Journal of Emergencies, Trauma, and Shock
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ORIGINAL ARTICLE
Year : 2012  |  Volume : 5  |  Issue : 2  |  Page : 149-152

Correlation of C-reactive protein to severity of symptoms in acute influenza A infection


1 Department of Emergency Medicine, Alpert Medical School of Brown University, Providence, RI; Rhode Island Hospital, Providence, RI; University of Massachusetts Memorial Medical Group, Worcester, MA, USA
2 Department of Emergency Medicine, Alpert Medical School of Brown University, Providence, RI; Rhode Island Hospital, Providence, RI, USA
3 Department of Emergency Medicine, Rhode Island Hospital, Providence, RI

Correspondence Address:
John P Haran
Department of Emergency Medicine, Alpert Medical School of Brown University, Providence, RI; Rhode Island Hospital, Providence, RI; University of Massachusetts Memorial Medical Group, Worcester, MA
USA
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Source of Support: Intradepartmental grant through the Department of Emergency Medicine (University Emergency Medicine Foundation), Conflict of Interest: None


DOI: 10.4103/0974-2700.96484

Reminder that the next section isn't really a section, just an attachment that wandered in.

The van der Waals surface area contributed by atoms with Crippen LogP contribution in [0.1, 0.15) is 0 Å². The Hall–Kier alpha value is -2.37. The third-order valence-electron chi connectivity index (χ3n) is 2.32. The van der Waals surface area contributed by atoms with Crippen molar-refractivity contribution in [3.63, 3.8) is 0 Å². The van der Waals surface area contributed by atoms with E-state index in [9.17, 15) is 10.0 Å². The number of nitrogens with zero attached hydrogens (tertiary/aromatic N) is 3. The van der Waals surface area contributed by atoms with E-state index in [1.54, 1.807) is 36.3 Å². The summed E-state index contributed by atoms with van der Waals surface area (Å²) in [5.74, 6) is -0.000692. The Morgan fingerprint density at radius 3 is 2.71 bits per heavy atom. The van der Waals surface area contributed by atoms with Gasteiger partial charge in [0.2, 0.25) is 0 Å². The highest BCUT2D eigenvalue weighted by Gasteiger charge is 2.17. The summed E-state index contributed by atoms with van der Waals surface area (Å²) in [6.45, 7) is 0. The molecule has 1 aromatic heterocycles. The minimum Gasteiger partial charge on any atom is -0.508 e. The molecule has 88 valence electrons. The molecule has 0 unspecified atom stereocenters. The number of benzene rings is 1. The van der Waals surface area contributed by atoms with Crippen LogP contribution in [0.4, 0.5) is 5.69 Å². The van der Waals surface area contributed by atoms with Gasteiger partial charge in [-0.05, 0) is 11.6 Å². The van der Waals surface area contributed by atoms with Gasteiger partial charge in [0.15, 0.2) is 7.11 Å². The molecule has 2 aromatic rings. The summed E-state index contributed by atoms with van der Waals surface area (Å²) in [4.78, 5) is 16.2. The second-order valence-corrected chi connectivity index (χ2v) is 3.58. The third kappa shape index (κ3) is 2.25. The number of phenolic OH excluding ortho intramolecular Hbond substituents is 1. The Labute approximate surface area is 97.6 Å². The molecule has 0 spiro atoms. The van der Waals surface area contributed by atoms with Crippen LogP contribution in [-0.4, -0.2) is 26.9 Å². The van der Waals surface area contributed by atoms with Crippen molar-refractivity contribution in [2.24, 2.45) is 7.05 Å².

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Background: Currently there is no objective measure to determine disease severity in patients with acute influenza infection. During acute viral infections, C-reactive protein (CRP) has been shown to be elevated. Aim: To study the relationship between the symptoms of acute influenza A infection and correlate them with the level of inflammation as measured by serum CRP levels. Settings and Design: Prospective study. Materials and Methods: We enrolled a convenience sample of adults presenting to an urban academic emergency department (ED), who had positive Enzyme-linked immunosorbent assay detection of the influenza A antigen. The subjects were excluded if they had immunosuppression, liver disease or were currently taking antiviral medication. A previously validated severity of symptom (SOS) score was calculated by asking the participants to record the severity of seven symptoms associated with influenza infection. The subjects had the serum C-reactive protein (CRP) levels tested during their ED visit. Statistical Analysis: A linear regression model was used with CRP as a predictor of the SOS score. Pearson's product-moment coefficient was used to measure the dependence between the two quantities. Results: Thirty-two subjects were enrolled from January through March 2009, and of those, eight patients were excluded from the analysis, leaving 24 study subjects: 58% were women, of ages 18 to 63 years, with a mean age of 31 years (95% CI 25, 37). The mean SOS score was 14.1 ranging from 6 to 21 (95% CI 12.6, 26.4). The mean CRP score was 24.6 ranging from 0 to 64.7 (95% CI 15.8, 33.4). The correlation coefficient between the SOS score and CRP levels was r = 0.65 (P=0.00056). Conclusion: The severity of symptoms associated with acute influenza A infection correlateswith the serum CRP levels.


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